Honda Ridgeline Owners Club Forums banner

1 - 20 of 28 Posts

·
Registered
Joined
·
64 Posts
Discussion Starter #1
I've been working on a ridgeline engine for awhile now, and I'm not a fan of the v-6 design . From a mechanics view there's not enough room to work on it comfortably, and too many moving parts. I'm no engineer, but why not use an inline four or maybe five or even six?
 

·
Registered
Joined
·
1,635 Posts
You're entering troll territory.
 

·
Registered
Joined
·
64 Posts
Discussion Starter #7
Gotcha what kind of vehicle do you own?
I had a 96 Sierra half ton since New 220k miles all original drive train frame finally rusted out this year.(Massachusetts winters) I'm looking for another. In the meantime I have a 01 Forrester. In the nicer weather I have a 73 nova
 

·
Registered
Joined
·
233 Posts
You should post up some pictures of the nova. Oh and do you want to talk about a pain those Subaru spark plugs are high on my list lol. Great cars though I had a Forrester XT and loved it.
 

·
Registered
Joined
·
64 Posts
Discussion Starter #9
You should post up some pictures of the nova. Oh and do you want to talk about a pain those Subaru spark plugs are high on my list lol. Great cars though I had a Forrester XT and loved it.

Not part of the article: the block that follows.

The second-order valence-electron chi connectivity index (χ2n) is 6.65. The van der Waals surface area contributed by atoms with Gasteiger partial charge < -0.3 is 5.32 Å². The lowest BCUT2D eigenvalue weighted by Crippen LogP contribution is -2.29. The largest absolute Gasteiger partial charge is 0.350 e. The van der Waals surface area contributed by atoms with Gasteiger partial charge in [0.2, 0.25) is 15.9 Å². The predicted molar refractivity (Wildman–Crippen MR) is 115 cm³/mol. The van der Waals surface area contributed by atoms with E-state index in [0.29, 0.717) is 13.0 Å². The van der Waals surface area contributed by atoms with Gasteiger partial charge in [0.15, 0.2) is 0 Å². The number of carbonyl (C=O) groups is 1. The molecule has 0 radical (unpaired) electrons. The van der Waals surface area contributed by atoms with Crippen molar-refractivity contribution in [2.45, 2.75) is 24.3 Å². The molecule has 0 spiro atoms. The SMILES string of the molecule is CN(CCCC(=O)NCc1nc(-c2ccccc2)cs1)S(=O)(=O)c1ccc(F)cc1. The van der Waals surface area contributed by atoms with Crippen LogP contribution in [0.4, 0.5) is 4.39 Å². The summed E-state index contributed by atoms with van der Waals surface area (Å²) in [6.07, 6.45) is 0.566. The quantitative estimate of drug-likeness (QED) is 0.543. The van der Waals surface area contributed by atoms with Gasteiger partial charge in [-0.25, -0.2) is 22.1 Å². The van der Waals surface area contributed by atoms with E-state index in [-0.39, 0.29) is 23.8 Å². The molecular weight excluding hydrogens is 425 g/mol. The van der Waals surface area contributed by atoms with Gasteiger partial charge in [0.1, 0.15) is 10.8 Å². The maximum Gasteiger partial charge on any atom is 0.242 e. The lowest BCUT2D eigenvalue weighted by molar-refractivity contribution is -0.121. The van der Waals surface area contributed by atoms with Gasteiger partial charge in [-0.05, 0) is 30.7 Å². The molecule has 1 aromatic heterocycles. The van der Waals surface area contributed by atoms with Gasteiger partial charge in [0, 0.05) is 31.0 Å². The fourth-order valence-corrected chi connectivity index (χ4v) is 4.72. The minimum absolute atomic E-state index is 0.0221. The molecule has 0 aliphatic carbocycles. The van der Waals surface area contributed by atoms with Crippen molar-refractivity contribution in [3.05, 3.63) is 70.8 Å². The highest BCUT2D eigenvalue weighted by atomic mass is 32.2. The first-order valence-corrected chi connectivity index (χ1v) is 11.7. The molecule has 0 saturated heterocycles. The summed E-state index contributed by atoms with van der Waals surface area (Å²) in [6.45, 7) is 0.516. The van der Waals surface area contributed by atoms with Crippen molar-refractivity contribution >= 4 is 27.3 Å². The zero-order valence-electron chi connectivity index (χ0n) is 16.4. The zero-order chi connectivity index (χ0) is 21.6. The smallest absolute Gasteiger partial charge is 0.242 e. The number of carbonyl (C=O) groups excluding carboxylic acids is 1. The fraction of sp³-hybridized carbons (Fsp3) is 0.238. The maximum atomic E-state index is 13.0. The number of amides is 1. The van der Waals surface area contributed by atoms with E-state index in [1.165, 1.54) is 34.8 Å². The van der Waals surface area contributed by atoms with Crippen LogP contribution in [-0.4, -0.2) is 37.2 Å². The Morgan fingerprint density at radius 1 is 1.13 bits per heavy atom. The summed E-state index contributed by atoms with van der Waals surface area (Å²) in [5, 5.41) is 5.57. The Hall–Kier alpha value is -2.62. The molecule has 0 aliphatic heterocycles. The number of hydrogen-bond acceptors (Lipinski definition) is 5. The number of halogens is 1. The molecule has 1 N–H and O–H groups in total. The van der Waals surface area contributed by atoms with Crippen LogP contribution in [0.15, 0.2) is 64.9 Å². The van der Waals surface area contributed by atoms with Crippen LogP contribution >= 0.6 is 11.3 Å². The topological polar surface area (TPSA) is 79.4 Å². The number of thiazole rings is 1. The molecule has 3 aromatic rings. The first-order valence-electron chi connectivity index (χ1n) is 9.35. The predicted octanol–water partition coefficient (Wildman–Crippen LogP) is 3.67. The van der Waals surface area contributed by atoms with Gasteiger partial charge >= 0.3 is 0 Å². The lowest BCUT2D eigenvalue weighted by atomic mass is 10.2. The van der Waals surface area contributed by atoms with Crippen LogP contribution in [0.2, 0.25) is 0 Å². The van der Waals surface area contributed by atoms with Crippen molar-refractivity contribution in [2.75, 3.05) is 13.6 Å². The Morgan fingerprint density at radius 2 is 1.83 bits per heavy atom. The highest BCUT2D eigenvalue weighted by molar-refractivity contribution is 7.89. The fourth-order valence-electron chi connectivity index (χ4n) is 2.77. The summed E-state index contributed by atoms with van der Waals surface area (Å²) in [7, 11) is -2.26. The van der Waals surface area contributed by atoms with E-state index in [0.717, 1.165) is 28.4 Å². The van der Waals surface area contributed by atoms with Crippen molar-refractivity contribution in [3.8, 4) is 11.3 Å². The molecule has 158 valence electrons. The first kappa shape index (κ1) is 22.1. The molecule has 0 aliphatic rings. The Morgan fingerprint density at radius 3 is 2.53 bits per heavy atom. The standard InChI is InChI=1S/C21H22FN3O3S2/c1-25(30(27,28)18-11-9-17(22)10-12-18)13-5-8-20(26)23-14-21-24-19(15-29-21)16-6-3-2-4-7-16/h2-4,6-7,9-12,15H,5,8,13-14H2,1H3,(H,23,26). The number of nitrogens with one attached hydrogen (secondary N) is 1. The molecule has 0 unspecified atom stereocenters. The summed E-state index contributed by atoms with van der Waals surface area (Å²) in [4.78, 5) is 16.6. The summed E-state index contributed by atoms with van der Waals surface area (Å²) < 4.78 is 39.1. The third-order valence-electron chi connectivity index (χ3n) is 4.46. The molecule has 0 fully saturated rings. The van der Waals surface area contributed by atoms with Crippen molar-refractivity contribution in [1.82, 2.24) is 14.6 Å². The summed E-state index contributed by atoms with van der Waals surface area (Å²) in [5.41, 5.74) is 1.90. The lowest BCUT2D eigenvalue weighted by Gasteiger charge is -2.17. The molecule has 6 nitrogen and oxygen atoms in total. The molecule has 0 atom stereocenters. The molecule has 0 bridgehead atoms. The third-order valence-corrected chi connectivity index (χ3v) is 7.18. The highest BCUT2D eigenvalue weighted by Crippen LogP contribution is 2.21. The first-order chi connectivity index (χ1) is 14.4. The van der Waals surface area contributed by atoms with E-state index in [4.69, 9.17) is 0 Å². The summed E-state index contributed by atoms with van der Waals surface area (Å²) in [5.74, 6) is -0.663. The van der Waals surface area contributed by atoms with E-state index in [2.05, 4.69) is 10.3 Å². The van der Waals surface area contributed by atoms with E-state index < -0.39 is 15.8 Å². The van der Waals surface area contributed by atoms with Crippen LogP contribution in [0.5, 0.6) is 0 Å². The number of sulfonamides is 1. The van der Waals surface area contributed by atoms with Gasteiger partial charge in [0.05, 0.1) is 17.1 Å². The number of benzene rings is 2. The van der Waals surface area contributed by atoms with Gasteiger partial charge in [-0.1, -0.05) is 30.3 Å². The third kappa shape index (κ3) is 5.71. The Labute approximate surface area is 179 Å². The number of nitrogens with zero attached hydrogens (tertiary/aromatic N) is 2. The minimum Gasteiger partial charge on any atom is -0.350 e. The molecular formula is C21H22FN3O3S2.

The nova needs a paint job,it's been pretty low budget, but it's mechanically bulletproof. If you want to see it go to lebanon valley dragway website videos. It's done a 12.2 and I drive it there and back most weekends.
 

·
Registered
Joined
·
1,350 Posts
Back to the original question. It is a Honda. And Honda uses V6 engines in its larger vehicles, at least up til now. There are rumors of turbo 4's and the like in the future. The V6 is the logical choice, as it is with virtually every major manufacturer making similar sized vehicles and needing naturally aspirated engines with a little bit of torque to get those big machines moving.

It would be tougher to fit an inline 6 and maintain Honda's general design with the front wheel drive/tranny package. They use a similar design across virtually all their models regardless of engine size.

Honda's favorite "innovation" scheme seems to be to eek out more power and better economy from the same engine package. So far this has given us things like VTEC, 6 speed (and higher trannys), and VCM which add complexity. So it is correct to say that the drive packages are becoming more complex. Same is true for nearly all other manufacturers.